On a collaborative EP with the 1975’s Matty Healy and George Daniel, the former TikTok phenom devotes herself to the ambiance of late-’90s guitar-pop.
Like a Marvel origins film, beabadoobee’s 2020 debut Fake It Flowers moved its protagonist from Point A to Point B—in the London-based songwriter’s case, from TikTok phenom to album-rock revivalist—with a few genuinely thrilling moments along the way. And where many would-be star vehicles cede authorship in pursuit of big singles, Fake It Flowers was a cohesive statement, even if it established beabadoobee as a revival act. The crunchy rhythm guitar on “Charlie Brown,” the rubbery drumming on “Care,” and the dizzying open tunings of “Dye It Red” called back to a specific post-grunge window spanning 1993 through 1996; working with producer Pete Robertson, bea was Juliana Hatfield in a pair of Fila Disruptors, Glen Phillips espied through a filmy VSCO filter. It’s not a dig to say it was style over substance, because on Fake It Flowers, the style was the substance.
Unable to tour on their debuts, a number of beabadoobee’s class-of-2020 peers have already announced follow-up EPs, bolstering catalogs for 2021 festival dates. The winking title suggests a digressive escapade, but Our Extended Play feels like a minor landmark for bea as well as for the 1975’s Matty Healy and George Daniel, the project’s producers and co-writers. It’s a smart move for both parties: arena-rock gods of the 2010s find fresh context for their euphoric pop in beabadoobee, herself an eager student of MTV-era hits. Like its predecessor, Our Extended Play is a conscientious period piece, alighting on late-’90s guitar-pop. It’s slightly more British-sounding, a lot more jangly; for better or worse, any one of these songs would be at home in a Freddie Prinze Jr. movie.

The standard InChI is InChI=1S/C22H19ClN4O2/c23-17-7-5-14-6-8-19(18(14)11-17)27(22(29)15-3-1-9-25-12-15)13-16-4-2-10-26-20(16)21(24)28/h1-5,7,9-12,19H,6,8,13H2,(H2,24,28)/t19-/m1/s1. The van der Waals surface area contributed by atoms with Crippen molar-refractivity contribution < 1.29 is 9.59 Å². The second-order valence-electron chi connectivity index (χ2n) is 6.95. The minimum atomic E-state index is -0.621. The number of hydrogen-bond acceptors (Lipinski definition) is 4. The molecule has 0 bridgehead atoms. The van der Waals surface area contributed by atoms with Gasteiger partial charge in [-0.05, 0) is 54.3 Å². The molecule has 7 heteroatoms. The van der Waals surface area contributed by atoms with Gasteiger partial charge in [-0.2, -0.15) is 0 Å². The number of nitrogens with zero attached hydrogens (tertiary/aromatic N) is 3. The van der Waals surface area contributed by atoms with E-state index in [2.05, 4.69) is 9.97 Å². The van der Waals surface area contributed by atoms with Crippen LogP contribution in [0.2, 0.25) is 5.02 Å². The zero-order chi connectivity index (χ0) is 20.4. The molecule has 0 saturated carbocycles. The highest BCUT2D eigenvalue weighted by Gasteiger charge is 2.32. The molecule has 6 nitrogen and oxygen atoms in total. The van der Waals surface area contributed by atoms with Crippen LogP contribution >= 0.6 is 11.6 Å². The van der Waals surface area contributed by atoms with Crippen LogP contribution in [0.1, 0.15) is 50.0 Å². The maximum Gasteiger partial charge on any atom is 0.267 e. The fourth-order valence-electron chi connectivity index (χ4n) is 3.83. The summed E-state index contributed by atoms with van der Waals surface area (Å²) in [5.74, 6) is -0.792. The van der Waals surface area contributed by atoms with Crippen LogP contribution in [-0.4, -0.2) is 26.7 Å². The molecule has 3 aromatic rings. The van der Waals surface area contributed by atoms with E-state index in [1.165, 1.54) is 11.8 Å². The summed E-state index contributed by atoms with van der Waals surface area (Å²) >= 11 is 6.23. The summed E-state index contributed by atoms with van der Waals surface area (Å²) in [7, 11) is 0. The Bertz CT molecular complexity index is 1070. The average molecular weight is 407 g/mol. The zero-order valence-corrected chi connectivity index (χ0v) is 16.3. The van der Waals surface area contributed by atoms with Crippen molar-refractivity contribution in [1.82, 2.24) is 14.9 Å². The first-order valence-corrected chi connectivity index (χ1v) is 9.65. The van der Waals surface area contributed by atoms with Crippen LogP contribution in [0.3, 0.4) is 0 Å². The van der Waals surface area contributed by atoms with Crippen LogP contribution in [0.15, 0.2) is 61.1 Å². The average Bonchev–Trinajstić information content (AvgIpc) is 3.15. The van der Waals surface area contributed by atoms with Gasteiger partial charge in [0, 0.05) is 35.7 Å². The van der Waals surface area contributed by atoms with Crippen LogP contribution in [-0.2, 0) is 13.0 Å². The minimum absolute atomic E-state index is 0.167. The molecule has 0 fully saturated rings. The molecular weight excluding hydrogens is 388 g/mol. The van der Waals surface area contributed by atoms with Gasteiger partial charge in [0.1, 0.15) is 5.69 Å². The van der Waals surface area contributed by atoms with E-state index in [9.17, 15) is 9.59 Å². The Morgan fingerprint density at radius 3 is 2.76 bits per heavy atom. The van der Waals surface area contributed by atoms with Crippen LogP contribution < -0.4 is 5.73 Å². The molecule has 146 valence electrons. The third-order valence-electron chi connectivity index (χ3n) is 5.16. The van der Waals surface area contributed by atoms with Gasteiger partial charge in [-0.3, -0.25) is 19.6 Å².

The rapturous single “Last Day on Earth” sets the tone. The three-chord jangle bears strong whiffs of “There She Goes,” “She’s So High,” and “All You Wanted”; like those songs, it finds a hook within 60 seconds and never looks back. The lyrics (“I want to get fucked up at home/Be naked alone/And turn up my phone/’Cause this song I wrote is just so fuckin’ sick”) are proudly inane—to say nothing of the wordless chorus, which sounds like a reference track left intact for its sugary simplicity, an acknowledgement that overthinking it would kill the buzz. It leans so far into the aesthetic that it’s practically a parody, zooming past Halloween and landing on Scream.
Where Soccer Mommy and Snail Mail’s submersion in the sound of the late ’90s often contrasts with their delicate songwriting, beabadoobee is fully devoted to ambiance: the mid-August haze is the focus. Our Extended Play’s sparkly production complements bea’s blissed-out abstraction, particularly after Fake It Flowers’s more somber tone. It also redeems some of the EP’s goofier miscues. Healy’s delirious call-and-response bridge on “He Gets Me So High” is tonally inconsistent with bea’s earnest verses yet lends a trajectory to the buoyant arrangement; “Cologne” is so coy and syrupy that it could be a long-lost B-side to “Lovefool.” On occasion the music feels market-tested, straddling a few too many demographics at once—chords and vibes still take precedence over ideas. beabadoobee has all the time in the world to hone her writing chops, if she wants to. But for right now, it’s summer and everybody’s wearing giant jeans again.